A question that is a logical preliminary in any new study of this construct is whether the many variants and proposed scales of alienation do in fact empirically hang together. Is there in fact such a thing as alienation or is it simply a general rubric for a number of empirically unrelated variables?
Studies along lines such as this have been done before -- notably those by Dean (1961) and Olsen (1969). Study 'I' below extends this work. It goes beyond Dean (1961) in that it considers a more extensive range of constructs (six versus three) and it also goes beyond that of Olsen (1969) in considering many more items (168 versus eight).
An extensive search was made of the published literature for scales and items said to measure alienation or anomie. A total of 168 were collected. Unfortunately the collection was not nearly balanced. There turned out to be a great preponderance of positive items. Where possible, therefore, the wording of an item was changed so as to reverse its meaning.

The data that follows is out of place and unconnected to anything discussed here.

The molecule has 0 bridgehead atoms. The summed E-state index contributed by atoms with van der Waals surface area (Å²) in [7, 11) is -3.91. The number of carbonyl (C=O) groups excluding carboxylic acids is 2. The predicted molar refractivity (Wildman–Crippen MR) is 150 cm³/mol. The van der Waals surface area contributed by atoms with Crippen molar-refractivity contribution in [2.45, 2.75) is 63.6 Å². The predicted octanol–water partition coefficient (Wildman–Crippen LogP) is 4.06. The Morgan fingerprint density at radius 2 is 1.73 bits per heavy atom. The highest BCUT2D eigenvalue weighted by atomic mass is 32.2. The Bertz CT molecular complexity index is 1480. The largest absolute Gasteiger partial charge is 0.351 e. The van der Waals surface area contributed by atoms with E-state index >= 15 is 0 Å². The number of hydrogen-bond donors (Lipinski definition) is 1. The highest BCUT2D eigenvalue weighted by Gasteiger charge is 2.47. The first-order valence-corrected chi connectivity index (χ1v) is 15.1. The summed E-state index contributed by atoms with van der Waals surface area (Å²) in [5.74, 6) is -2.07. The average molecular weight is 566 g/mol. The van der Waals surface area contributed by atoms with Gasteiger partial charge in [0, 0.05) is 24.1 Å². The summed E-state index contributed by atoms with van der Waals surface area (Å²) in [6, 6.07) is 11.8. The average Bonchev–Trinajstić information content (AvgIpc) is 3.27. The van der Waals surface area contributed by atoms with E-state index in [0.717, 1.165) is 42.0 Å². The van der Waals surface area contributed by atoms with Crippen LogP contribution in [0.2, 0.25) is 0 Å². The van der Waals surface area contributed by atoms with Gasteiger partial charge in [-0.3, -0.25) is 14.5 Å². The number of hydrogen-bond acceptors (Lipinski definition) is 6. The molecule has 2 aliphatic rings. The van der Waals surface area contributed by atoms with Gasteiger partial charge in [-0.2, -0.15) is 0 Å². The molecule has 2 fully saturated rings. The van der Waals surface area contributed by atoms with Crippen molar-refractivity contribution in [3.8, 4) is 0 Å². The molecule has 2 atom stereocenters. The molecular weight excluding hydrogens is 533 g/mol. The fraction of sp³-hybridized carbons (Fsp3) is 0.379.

The collected items were then carefully divided up under the six construct headings given by Olsen (1969) and the six item pools were thenceforth treated as six sub-scales. The entire item pool, ungrouped, was then given as a questionnaire to ninety-eight second year students in a social psychology course at Macquarie University. The major works referred to -- both as sources of items and for clarification of the sub-categories were: Srole (1956), Seeman (1959), Dean (1961), Rosenberg (1956), Fromm (1955), Simmons (1966), Nettler (1957), C. Wright Mills (1951), Merton (1957), Clark (1959), Neal & Rettig (1967), Struening & Richardson (1965), McDiII (1961), Meier & Bell (1959), Olsen (1965); Mizruchi (1960), Kornhauser (1959), Bell (1957), Roberts & Rokeach (1956) and McClosky & Schaar (1965).
The intercorrelation matrix as actually observed of the six subscales is given in Table 1. The reliabilities for the unmodified subscales were: Normlessness .62; Powerlessness .74; Meaninglessness .66; Isolation .73; Dissatisfaction .84; Disillusionment .79.
Intercorrelations among six categories of alienation: 1 = Normlessness or Guidelessness, 2 = Powerlessness, 3 = Meaninglessness, 4 = Dissimilarity or Isolation, 5 = Dissatisfaction, 6 = Disillusionment or Cynicism. All correlations are significant.